Previously, he has paired the work of native craftspersons from Mexico with structures by modern architects such as Le Corbusier and Richard Neutra. His interventions are often spaces of pre-existing cultural or historical prominence such as London’s Freud Museum, the Irish Museum of Modern Art in Dublin and the Villa Savoye, in Poissy, near Paris, France, by Swiss architects Le Corbusier and cousin, Pierre Jeanneret.

Santiago Borja, Installation shot of Self // Jung Catcher at MARCO, Monterrey Mexico 2013. Image courtesy of the artist.

“The steel roof at Casa Grande is a wonder of engineering and is a product of the ideas of progress and science as they were understood in the 1930s,” says Cochran. “The question that the roof poses in this relationship is: At which point in the conversation does it become intrusive to the site?”

The desert has made human beings resourceful for centuries, she explains. The Casa Grande Ruins National Monument is a four-story adobe structure made without metal tools or the wheel, and the canals irrigating the fields also show remarkable engineering and planning. So, too, the engineers and preservationists wanted to conserve the building achievement, but because of the period they lived in, they did not consider other voices whose insights should have been included.

“The roof was constructed at a time when it was not considered important to consult with the Native Americans living in the region and trace their ancestry to the ancient builders,” Cochran says, noting that the roof emblemizes the complex relationship between Native Americans and the federal government.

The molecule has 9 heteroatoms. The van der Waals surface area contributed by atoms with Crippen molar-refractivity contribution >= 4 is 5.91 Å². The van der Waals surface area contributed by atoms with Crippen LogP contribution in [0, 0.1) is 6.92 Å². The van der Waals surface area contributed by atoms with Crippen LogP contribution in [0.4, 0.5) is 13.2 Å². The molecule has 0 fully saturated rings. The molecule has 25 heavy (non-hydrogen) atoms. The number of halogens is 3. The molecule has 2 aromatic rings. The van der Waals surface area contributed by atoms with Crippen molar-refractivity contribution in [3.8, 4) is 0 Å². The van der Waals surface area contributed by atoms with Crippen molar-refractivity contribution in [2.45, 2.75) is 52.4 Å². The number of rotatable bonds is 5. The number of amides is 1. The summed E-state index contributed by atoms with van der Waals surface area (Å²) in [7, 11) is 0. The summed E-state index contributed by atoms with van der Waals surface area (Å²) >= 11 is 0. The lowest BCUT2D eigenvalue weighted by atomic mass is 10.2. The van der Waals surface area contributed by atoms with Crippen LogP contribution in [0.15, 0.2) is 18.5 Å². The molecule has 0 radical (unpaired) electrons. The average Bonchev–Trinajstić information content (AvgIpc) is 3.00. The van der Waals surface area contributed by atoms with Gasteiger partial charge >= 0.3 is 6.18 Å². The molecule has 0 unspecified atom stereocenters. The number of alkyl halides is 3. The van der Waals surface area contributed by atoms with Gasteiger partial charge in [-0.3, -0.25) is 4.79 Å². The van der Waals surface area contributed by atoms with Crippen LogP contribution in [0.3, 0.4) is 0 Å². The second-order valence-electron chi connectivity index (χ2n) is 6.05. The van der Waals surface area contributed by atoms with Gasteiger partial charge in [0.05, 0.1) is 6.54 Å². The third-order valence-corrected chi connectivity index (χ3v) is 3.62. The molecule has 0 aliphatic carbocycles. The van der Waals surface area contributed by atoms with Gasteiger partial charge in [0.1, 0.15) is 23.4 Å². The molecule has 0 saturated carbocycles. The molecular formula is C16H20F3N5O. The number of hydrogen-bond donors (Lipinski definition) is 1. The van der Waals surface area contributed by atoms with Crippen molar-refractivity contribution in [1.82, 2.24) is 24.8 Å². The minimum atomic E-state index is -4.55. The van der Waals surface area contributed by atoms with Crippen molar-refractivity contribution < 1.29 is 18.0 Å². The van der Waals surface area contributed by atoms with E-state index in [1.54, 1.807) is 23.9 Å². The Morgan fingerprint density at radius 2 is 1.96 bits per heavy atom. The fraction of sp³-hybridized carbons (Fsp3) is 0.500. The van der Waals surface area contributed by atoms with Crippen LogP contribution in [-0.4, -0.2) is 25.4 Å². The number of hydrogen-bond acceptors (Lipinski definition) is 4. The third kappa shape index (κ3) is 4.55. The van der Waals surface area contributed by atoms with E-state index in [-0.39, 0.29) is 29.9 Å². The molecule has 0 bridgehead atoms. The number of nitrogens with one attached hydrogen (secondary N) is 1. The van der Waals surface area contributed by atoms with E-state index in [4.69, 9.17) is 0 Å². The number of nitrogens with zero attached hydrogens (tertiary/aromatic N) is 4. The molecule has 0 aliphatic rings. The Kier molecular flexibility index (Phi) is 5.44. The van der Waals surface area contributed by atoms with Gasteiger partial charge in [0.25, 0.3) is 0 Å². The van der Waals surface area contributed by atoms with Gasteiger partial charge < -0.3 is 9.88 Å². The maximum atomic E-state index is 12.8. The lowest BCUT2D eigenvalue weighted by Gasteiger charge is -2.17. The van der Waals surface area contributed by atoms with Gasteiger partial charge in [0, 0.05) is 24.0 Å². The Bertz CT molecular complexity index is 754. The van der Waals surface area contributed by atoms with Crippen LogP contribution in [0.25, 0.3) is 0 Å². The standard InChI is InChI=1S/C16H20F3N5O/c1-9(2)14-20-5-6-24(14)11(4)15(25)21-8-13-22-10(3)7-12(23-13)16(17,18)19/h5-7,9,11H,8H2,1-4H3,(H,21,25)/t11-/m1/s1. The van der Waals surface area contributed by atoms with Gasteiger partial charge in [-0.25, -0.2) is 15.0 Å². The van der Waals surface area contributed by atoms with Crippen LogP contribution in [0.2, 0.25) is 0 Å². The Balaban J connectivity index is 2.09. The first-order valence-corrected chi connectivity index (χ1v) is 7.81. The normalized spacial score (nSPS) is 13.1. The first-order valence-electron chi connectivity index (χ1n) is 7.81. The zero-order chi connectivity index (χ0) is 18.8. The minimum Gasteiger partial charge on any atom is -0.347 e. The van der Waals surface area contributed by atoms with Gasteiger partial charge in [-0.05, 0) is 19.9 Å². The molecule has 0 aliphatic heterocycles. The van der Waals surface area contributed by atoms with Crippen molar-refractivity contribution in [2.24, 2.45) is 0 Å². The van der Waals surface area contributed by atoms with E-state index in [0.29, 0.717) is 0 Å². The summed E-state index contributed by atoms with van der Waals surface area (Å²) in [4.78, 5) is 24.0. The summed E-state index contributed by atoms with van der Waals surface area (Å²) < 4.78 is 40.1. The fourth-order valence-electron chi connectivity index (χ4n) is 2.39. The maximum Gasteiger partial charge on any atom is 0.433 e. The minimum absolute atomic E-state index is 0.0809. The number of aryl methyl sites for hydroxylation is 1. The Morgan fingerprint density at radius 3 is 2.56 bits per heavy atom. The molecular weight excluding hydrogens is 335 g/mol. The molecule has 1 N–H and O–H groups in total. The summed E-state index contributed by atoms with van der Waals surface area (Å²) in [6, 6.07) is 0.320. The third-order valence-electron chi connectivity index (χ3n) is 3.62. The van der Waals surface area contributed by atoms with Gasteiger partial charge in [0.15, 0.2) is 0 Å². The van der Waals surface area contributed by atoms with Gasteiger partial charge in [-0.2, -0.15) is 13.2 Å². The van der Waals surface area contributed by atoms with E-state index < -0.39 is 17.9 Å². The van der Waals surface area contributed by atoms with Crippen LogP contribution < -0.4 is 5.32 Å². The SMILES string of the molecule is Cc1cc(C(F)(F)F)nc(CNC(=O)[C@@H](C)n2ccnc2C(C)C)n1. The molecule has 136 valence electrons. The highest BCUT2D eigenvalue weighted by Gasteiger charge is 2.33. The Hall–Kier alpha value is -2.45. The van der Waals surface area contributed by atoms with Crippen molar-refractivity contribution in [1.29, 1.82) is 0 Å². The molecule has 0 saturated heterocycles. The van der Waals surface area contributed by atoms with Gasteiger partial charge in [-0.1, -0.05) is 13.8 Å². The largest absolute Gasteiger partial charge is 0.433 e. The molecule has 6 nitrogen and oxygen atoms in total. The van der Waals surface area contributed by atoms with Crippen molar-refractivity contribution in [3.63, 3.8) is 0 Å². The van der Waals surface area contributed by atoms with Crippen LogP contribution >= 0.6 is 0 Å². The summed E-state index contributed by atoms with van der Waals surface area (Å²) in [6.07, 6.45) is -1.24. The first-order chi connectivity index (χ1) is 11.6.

“Although the O’odham people now have an important voice in the stewardship of the remains and the site today, the roof remains as a physical reminder of another time and a clash of ideas, hopes and beliefs,” she explains, noting that, in contrast, three O’odham elders were consulted about this exhibition.


In SMoCA’s large Gallery Four, visitors will experience Borja’s representation of the Casa Grande Ruins National Monument. And, in Gallery Three, they will examine a complex of ideas and relationships about the site. For example, early-20th-century Valley artist Lon Mcgargee (1883-1960), who built his home, now the Hermosa Inn, in Paradise Valley, painted the ruins in 1914 but eliminated the early roof in the spirit of reproducing pioneer Arizona, stripped of its later cultural/technological overlays. To provoke questions, this painting will be juxtaposed with a model of Casa Grande including the roof. In addition, guests will be offered information on the history of the Casa Grande Ruins National Monument.

On October 8, a free discussion probably led by Cochran with Borja participating, will be held at ASU’s Combine Studios in downtown Phoenix, 4-8 p.m., to consider questions the exhibition offers. How do we respond to archeological ruins here at Casa Grande and elsewhere? “When a National Park Service official looks at the roof and the ruins, when a Native American looks at it, when an archeologist sees it, they all see something slightly different,” says Cochran.

The Ruins and The Roof: How do we preserve? Is the Modernist steel a response that is appropri-ate to the site-specific adobe? And, what is the future of the site? Should we rethink it, together as an inclusive community, aligning architectural preservation with cultural sensitivity?

“The exhibition is a conversation,” adds Cochran, “and aligns perfectly with our mission at SMoCA to be a laboratory of ideas and a platform for discussion.”

Everything Falls Into Place When It Collapses

Through January 22, 2017

Scottsdale Museum of Contemporary Art

Santiago Borja, Installation shot of Self // Jung Catcher at MARCO, Monterrey Mexico 2013. Image courtesy of the artist.

Santiago Borja. Image courtesy of the artist.